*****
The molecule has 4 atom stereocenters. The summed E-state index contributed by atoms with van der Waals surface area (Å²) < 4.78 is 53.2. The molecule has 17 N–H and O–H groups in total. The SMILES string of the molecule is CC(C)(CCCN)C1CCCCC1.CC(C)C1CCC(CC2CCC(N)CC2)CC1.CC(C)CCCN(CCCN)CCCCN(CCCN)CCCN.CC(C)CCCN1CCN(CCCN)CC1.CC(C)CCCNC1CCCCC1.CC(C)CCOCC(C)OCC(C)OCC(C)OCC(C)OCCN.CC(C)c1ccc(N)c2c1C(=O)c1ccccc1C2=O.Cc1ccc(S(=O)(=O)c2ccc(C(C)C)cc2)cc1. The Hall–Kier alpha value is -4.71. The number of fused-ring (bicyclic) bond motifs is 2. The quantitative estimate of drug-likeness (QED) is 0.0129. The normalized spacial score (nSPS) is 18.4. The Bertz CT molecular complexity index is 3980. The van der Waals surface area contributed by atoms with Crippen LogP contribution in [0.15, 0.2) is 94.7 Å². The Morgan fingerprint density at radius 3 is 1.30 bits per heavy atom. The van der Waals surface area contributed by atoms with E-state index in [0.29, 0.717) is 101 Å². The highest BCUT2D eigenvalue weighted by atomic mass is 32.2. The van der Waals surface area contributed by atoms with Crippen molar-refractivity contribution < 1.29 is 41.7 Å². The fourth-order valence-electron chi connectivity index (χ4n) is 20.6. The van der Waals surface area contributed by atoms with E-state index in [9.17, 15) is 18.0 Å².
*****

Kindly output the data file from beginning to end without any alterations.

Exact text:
The molecule has 4 atom stereocenters. The summed E-state index contributed by atoms with van der Waals surface area (Å²) < 4.78 is 53.2. The molecule has 17 N–H and O–H groups in total. The SMILES string of the molecule is CC(C)(CCCN)C1CCCCC1.CC(C)C1CCC(CC2CCC(N)CC2)CC1.CC(C)CCCN(CCCN)CCCCN(CCCN)CCCN.CC(C)CCCN1CCN(CCCN)CC1.CC(C)CCCNC1CCCCC1.CC(C)CCOCC(C)OCC(C)OCC(C)OCC(C)OCCN.CC(C)c1ccc(N)c2c1C(=O)c1ccccc1C2=O.Cc1ccc(S(=O)(=O)c2ccc(C(C)C)cc2)cc1. The Hall–Kier alpha value is -4.71. The number of fused-ring (bicyclic) bond motifs is 2. The quantitative estimate of drug-likeness (QED) is 0.0129. The normalized spacial score (nSPS) is 18.4. The Bertz CT molecular complexity index is 3980. The van der Waals surface area contributed by atoms with Crippen LogP contribution in [0.15, 0.2) is 94.7 Å². The Morgan fingerprint density at radius 3 is 1.30 bits per heavy atom. The van der Waals surface area contributed by atoms with E-state index in [0.29, 0.717) is 101 Å². The highest BCUT2D eigenvalue weighted by atomic mass is 32.2. The van der Waals surface area contributed by atoms with Crippen molar-refractivity contribution < 1.29 is 41.7 Å². The fourth-order valence-electron chi connectivity index (χ4n) is 20.6. The van der Waals surface area contributed by atoms with E-state index in [9.17, 15) is 18.0 Å².